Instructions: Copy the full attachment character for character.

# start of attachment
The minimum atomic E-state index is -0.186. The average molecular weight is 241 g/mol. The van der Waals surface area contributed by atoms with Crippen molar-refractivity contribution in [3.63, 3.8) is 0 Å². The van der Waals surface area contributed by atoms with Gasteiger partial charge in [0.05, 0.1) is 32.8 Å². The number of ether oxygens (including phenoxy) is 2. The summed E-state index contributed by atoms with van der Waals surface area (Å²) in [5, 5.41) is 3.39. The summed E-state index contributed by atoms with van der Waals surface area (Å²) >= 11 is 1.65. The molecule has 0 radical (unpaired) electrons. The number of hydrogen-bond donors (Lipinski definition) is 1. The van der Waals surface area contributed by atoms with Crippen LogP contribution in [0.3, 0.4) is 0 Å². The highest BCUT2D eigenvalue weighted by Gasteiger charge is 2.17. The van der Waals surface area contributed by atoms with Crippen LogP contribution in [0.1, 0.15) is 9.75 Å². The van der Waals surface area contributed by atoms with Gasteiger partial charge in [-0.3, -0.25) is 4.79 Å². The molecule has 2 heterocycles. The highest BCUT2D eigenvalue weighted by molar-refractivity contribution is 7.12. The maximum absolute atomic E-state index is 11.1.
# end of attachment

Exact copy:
The minimum atomic E-state index is -0.186. The average molecular weight is 241 g/mol. The van der Waals surface area contributed by atoms with Crippen molar-refractivity contribution in [3.63, 3.8) is 0 Å². The van der Waals surface area contributed by atoms with Gasteiger partial charge in [0.05, 0.1) is 32.8 Å². The number of ether oxygens (including phenoxy) is 2. The summed E-state index contributed by atoms with van der Waals surface area (Å²) in [5, 5.41) is 3.39. The summed E-state index contributed by atoms with van der Waals surface area (Å²) >= 11 is 1.65. The molecule has 0 radical (unpaired) electrons. The number of hydrogen-bond donors (Lipinski definition) is 1. The van der Waals surface area contributed by atoms with Crippen LogP contribution in [0.3, 0.4) is 0 Å². The highest BCUT2D eigenvalue weighted by Gasteiger charge is 2.17. The van der Waals surface area contributed by atoms with Crippen LogP contribution in [0.1, 0.15) is 9.75 Å². The van der Waals surface area contributed by atoms with Gasteiger partial charge in [-0.3, -0.25) is 4.79 Å². The molecule has 2 heterocycles. The highest BCUT2D eigenvalue weighted by molar-refractivity contribution is 7.12. The maximum absolute atomic E-state index is 11.1.